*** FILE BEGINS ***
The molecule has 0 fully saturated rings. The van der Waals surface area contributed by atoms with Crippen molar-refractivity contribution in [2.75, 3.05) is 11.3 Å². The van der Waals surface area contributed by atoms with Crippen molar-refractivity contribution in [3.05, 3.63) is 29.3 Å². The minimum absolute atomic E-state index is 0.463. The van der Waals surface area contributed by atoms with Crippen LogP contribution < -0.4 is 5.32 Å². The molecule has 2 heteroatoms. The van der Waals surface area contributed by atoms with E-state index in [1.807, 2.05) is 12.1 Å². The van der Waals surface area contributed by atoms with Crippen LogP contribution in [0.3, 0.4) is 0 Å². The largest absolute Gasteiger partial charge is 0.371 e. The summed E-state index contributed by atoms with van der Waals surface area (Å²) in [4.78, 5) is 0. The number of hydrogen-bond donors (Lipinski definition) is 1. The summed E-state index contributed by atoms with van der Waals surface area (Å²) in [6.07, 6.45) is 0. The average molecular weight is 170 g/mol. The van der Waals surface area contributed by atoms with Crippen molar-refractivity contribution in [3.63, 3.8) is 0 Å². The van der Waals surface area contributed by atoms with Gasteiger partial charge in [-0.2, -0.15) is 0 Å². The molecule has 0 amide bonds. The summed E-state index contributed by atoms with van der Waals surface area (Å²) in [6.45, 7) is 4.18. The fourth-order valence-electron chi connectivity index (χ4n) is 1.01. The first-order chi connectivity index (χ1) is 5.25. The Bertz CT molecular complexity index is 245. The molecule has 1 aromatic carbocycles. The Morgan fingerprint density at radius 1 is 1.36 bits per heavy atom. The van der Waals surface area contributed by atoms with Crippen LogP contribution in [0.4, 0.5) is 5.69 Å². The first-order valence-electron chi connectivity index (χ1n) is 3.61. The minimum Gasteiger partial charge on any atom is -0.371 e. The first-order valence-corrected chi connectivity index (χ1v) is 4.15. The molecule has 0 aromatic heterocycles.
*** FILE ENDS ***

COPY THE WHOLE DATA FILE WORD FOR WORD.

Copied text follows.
The molecule has 0 fully saturated rings. The van der Waals surface area contributed by atoms with Crippen molar-refractivity contribution in [2.75, 3.05) is 11.3 Å². The van der Waals surface area contributed by atoms with Crippen molar-refractivity contribution in [3.05, 3.63) is 29.3 Å². The minimum absolute atomic E-state index is 0.463. The van der Waals surface area contributed by atoms with Crippen LogP contribution < -0.4 is 5.32 Å². The molecule has 2 heteroatoms. The van der Waals surface area contributed by atoms with E-state index in [1.807, 2.05) is 12.1 Å². The van der Waals surface area contributed by atoms with Crippen LogP contribution in [0.3, 0.4) is 0 Å². The largest absolute Gasteiger partial charge is 0.371 e. The summed E-state index contributed by atoms with van der Waals surface area (Å²) in [4.78, 5) is 0. The number of hydrogen-bond donors (Lipinski definition) is 1. The summed E-state index contributed by atoms with van der Waals surface area (Å²) in [6.07, 6.45) is 0. The average molecular weight is 170 g/mol. The van der Waals surface area contributed by atoms with Crippen molar-refractivity contribution in [3.63, 3.8) is 0 Å². The van der Waals surface area contributed by atoms with Gasteiger partial charge in [-0.2, -0.15) is 0 Å². The molecule has 0 amide bonds. The summed E-state index contributed by atoms with van der Waals surface area (Å²) in [6.45, 7) is 4.18. The fourth-order valence-electron chi connectivity index (χ4n) is 1.01. The first-order chi connectivity index (χ1) is 5.25. The Bertz CT molecular complexity index is 245. The molecule has 1 aromatic carbocycles. The Morgan fingerprint density at radius 1 is 1.36 bits per heavy atom. The van der Waals surface area contributed by atoms with Crippen LogP contribution in [0.4, 0.5) is 5.69 Å². The first-order valence-electron chi connectivity index (χ1n) is 3.61. The minimum Gasteiger partial charge on any atom is -0.371 e. The first-order valence-corrected chi connectivity index (χ1v) is 4.15. The molecule has 0 aromatic heterocycles.